#9
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Economic Recovery #9

  • Restaurants’ survival
  • Sustainability in Scotland
  • Job losses at high levels
  • Mom-and-pop landlords
Published every Monday

Keloland News

South Dakota restaurants battle for survival amid pandemic

The COVID-19 pandemic has hit South Dakota restaurants harder than just about any other industry in the state.

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Project Syndicate

How does the COVID-19 recession compare?

Stanford, California – The historically deep COVID-19 recession appears to have turned the corner in most countries. But current private and official forecasts, if correct, imply that most economies will not return to their previous performance peaks until late 2022.

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Common Wealth

Charting a Just and Sustainable Recovery for Scotland

To that end, we recommend that the Scottish Government introduces a Community Wealth Building Act as part of the Programme for Government, which draws on the experiences of local authorities that have already initiated such a programme, bringing together best practices to integrate the five pillars set out by CLES to develop a national, integrated strategy to retain and grow local wealth and reduce inequality. Such a strategy would be used to codify the advancement of pluralist forms of business ownership, level out the advantages of traditional business models; integrate best practices of land ownership and management to steward areas such as housing, energy, and secure work; and leverage the progressive procurement practises of anchor institutions to increase local economic activity and the community stake in public land. The role of Community Wealth Building should also be formalised in future Growth Deals.

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Des Moines Register

Iowa moms pay the price when kids are pulled from in-person schools

The last two economic recessions have shaped Rachel and Josh Burns’ lives.

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Boston Globe ($)

Pandemic job losses level off, but at very high levels

After a gut-roiling surge in March and April to levels not seen since the 1930s, layoffs declined sharply and have leveled off over the past two months. New claims for unemployment pay in Massachusetts have averaged about 37,000 a week since the start of June, down from a peak of more than 180,000, according to data released Thursday by the state Department of Unemployment Assistance. In the week ended Saturday, filings were just under 30,000, a small nudge up up from the prior week.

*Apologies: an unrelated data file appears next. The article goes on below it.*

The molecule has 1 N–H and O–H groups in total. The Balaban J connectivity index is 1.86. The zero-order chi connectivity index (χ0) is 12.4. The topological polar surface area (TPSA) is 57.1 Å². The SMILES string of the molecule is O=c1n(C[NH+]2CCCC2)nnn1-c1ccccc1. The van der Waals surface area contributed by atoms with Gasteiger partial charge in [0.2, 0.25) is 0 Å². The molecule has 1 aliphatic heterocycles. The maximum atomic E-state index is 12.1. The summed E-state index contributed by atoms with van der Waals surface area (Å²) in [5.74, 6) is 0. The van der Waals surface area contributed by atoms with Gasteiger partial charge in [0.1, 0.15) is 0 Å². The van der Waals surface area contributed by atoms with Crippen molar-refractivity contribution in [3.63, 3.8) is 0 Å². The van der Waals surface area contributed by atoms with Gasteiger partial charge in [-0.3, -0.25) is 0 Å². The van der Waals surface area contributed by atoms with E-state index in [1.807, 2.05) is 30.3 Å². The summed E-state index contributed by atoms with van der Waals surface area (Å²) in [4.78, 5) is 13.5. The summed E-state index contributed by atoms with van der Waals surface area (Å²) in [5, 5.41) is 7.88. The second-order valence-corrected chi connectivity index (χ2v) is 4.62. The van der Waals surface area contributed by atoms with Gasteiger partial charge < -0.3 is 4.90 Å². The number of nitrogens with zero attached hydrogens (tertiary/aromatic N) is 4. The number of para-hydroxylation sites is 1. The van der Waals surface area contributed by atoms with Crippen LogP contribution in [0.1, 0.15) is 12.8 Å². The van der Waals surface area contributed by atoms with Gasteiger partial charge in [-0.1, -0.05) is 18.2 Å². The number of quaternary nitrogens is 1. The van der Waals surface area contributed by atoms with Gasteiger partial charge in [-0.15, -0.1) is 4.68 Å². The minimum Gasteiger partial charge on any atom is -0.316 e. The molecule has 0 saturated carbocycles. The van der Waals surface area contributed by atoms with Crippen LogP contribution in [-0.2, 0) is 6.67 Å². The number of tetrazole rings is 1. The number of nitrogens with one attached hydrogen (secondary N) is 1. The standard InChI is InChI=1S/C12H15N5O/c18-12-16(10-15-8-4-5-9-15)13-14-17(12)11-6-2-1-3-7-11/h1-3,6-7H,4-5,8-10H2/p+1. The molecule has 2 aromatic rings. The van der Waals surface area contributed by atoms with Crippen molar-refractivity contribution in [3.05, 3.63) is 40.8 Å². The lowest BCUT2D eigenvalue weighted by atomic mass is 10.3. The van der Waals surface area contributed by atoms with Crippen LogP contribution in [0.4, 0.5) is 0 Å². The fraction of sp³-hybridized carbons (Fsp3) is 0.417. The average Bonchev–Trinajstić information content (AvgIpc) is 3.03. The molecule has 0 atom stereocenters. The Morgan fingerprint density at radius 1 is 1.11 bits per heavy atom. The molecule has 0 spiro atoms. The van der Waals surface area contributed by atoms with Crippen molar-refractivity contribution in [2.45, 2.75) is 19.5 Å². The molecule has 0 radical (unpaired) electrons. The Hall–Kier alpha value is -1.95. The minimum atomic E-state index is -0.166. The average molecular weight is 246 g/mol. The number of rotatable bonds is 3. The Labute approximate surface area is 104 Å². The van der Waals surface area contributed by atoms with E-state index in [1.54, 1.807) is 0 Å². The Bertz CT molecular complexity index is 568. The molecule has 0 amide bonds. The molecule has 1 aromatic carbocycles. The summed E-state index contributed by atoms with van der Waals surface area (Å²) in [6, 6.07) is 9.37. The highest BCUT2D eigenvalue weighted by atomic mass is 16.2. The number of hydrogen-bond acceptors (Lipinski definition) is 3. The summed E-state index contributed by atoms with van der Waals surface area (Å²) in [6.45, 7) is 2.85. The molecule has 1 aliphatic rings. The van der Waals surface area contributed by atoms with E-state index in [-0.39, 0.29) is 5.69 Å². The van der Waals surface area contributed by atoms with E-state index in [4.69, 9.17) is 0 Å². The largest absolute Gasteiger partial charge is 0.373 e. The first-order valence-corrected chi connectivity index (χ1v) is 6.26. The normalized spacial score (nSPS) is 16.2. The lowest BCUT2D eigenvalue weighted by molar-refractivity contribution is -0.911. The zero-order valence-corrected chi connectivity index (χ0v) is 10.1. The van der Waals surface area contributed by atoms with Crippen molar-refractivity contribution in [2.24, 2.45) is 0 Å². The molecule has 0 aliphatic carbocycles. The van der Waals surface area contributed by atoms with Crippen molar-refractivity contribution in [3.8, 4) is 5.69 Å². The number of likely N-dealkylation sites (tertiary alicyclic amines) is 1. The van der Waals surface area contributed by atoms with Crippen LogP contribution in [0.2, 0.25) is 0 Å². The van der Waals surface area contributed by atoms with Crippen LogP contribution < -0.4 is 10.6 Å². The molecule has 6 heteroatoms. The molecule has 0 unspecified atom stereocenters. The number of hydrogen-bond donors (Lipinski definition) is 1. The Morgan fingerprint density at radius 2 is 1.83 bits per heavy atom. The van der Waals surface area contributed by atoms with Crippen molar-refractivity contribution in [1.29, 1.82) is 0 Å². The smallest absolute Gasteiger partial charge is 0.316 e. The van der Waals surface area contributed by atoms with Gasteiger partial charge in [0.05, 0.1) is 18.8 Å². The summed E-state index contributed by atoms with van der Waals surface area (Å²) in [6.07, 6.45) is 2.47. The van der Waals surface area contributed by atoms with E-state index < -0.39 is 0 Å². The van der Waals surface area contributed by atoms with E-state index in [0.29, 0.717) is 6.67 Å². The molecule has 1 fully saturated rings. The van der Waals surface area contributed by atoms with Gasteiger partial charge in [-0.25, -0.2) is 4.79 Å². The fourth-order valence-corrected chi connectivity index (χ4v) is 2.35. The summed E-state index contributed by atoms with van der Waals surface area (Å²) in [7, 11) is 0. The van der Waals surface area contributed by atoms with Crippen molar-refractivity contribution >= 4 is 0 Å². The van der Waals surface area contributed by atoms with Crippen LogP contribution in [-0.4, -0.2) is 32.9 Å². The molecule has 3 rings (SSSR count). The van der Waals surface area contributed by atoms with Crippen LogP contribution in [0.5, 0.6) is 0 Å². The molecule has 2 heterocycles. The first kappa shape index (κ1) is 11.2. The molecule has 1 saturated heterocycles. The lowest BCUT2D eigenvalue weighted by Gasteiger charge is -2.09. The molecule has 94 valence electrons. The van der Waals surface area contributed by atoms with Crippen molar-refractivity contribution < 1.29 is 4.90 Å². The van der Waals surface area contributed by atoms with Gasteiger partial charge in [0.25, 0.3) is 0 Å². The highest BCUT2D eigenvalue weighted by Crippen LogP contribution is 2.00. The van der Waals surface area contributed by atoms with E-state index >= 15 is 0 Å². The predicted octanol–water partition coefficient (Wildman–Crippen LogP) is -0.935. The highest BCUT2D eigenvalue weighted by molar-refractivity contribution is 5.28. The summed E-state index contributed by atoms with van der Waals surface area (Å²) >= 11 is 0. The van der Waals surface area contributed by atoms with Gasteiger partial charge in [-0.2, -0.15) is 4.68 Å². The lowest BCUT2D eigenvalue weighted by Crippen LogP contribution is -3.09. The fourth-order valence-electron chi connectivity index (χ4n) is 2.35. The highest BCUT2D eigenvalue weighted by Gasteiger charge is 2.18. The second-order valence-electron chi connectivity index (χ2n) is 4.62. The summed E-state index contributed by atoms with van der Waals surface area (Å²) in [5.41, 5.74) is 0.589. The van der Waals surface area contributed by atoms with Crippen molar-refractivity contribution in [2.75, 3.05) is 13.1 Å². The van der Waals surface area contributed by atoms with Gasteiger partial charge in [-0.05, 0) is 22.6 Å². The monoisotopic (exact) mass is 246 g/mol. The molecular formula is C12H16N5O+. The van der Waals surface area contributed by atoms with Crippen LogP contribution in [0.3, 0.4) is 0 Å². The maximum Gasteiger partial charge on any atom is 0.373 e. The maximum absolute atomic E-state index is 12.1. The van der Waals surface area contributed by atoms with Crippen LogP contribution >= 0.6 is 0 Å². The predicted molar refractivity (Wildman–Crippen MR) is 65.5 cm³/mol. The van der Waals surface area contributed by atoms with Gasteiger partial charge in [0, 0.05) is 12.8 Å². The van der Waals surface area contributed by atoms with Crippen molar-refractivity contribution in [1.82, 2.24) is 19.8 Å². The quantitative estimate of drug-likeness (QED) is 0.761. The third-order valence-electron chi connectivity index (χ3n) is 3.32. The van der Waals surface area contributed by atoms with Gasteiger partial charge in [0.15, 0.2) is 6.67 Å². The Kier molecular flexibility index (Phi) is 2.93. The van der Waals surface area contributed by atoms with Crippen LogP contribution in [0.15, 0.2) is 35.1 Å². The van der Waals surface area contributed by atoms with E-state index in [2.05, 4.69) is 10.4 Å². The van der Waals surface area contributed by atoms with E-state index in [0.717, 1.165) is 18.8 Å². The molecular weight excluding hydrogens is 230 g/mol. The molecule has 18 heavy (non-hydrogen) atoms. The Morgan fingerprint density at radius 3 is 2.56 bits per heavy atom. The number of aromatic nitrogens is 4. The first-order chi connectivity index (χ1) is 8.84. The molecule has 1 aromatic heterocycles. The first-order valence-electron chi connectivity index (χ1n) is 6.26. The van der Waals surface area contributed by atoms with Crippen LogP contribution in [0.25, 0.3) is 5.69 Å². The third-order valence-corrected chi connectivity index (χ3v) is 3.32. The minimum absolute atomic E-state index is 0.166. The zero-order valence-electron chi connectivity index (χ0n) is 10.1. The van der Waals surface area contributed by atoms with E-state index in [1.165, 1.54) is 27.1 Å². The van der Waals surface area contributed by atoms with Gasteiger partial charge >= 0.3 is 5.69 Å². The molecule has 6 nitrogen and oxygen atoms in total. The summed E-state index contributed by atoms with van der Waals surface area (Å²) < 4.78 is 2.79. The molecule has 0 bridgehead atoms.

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Marketwatch

I’m a 57-year-old nurse with no retirement savings and I want to retire within seven years. What can I do?

I am 57. I have saved nothing. It always seemed like there would be time but…here I am. I’m a Registered Nurse and make $80,000 a year. I’m thinking I could work the next 10 years and save half my salary — five more years full time and two more years part time, at which time I will be 64. That would get me about $400,000 to retire. Not much. I am tired — nursing is a hard job. I am a nurse manager but it is a mentally stressful job. I need a plan.

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Canberra Times

Barr the builder – can he fix it?

In charting the course for the ACT’s economic recovery from the COVID-19 pandemic, Chief Minister Andrew Barr has a simple choice. Simple because there isn’t really a choice to make. The only way up and out of the coronavirus-induced economic slump, as he sees it, is to go down. Down into more debt, down into more deficit. The alternative – austerity, cost cutting – would lead to “misery” and even worse and more lasting economic pain, Mr Barr says. To repair the economy, to save and create jobs and keep struggling industries afloat, his government has committed to pillaging its budget, at least temporarily.

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Nevada Independent

Financial burden grows for mom-and-pop landlords months into the pandemic

Three years ago, Virginia and Donald Hartwig bought a ranch-style home in northwest Las Vegas for a dual purpose.

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The Nation (Pakistan)

Austerity and spending

Could the current economic slowdown in Pakistan be a result of unnaturally hyped up austerity slogans of PTI when it assumed power? The notion is worth exploring, because suddenly Pakistan from being described as an overheated economy in 2018, today finds itself in a negative growth trap; one that it is finding increasingly difficult to escape from. A decade ago the world was living in the aftermath of the worst economic crisis since the 1930s. International Financial markets may have stabilised, but the real economy in the developed world was still in terrible shape, with around 40 million European and North American workers unemployed. Fortunately though, economists have learned a lot from the experience of the Great Depression. In particular they knew that fiscal austerity slashing government spending in an attempt to balance the budget — is really a bad idea in a depressed economy.

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The Telegraph (UK) ($)

Italy fears ‘catastrophe by October’ as tourists vanish

As Italians await a €209bn EU stimulus package next year, fears are rising that the recovery will come too late to save businesses

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